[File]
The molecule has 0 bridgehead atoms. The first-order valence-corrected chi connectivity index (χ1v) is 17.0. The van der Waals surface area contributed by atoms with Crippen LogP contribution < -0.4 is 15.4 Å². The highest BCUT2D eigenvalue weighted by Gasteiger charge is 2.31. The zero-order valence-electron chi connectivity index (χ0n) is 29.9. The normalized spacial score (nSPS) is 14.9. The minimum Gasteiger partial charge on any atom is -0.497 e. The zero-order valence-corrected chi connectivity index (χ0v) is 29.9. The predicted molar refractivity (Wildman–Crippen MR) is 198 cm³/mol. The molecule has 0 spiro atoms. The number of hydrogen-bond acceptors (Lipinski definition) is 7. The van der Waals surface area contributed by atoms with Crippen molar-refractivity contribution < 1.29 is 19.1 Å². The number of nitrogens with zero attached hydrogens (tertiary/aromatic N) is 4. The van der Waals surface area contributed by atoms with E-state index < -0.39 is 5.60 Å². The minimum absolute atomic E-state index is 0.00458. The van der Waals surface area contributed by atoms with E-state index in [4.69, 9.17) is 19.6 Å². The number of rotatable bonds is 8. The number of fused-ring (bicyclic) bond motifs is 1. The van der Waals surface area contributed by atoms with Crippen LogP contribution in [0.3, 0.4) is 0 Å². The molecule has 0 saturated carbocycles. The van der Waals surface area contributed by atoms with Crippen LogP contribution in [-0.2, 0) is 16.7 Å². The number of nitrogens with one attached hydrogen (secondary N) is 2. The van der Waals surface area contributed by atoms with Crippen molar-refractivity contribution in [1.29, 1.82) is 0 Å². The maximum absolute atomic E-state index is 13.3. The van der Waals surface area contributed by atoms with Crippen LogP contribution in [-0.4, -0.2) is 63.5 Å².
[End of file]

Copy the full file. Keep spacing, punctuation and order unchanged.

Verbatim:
The molecule has 0 bridgehead atoms. The first-order valence-corrected chi connectivity index (χ1v) is 17.0. The van der Waals surface area contributed by atoms with Crippen LogP contribution < -0.4 is 15.4 Å². The highest BCUT2D eigenvalue weighted by Gasteiger charge is 2.31. The zero-order valence-electron chi connectivity index (χ0n) is 29.9. The normalized spacial score (nSPS) is 14.9. The minimum Gasteiger partial charge on any atom is -0.497 e. The zero-order valence-corrected chi connectivity index (χ0v) is 29.9. The predicted molar refractivity (Wildman–Crippen MR) is 198 cm³/mol. The molecule has 0 spiro atoms. The number of hydrogen-bond acceptors (Lipinski definition) is 7. The van der Waals surface area contributed by atoms with Crippen molar-refractivity contribution < 1.29 is 19.1 Å². The number of nitrogens with zero attached hydrogens (tertiary/aromatic N) is 4. The van der Waals surface area contributed by atoms with E-state index < -0.39 is 5.60 Å². The minimum absolute atomic E-state index is 0.00458. The van der Waals surface area contributed by atoms with E-state index in [4.69, 9.17) is 19.6 Å². The number of rotatable bonds is 8. The number of fused-ring (bicyclic) bond motifs is 1. The van der Waals surface area contributed by atoms with Crippen LogP contribution in [0.3, 0.4) is 0 Å². The molecule has 0 saturated carbocycles. The van der Waals surface area contributed by atoms with Crippen LogP contribution in [-0.2, 0) is 16.7 Å². The number of nitrogens with one attached hydrogen (secondary N) is 2. The van der Waals surface area contributed by atoms with Crippen molar-refractivity contribution in [1.29, 1.82) is 0 Å². The maximum absolute atomic E-state index is 13.3. The van der Waals surface area contributed by atoms with Crippen LogP contribution in [-0.4, -0.2) is 63.5 Å².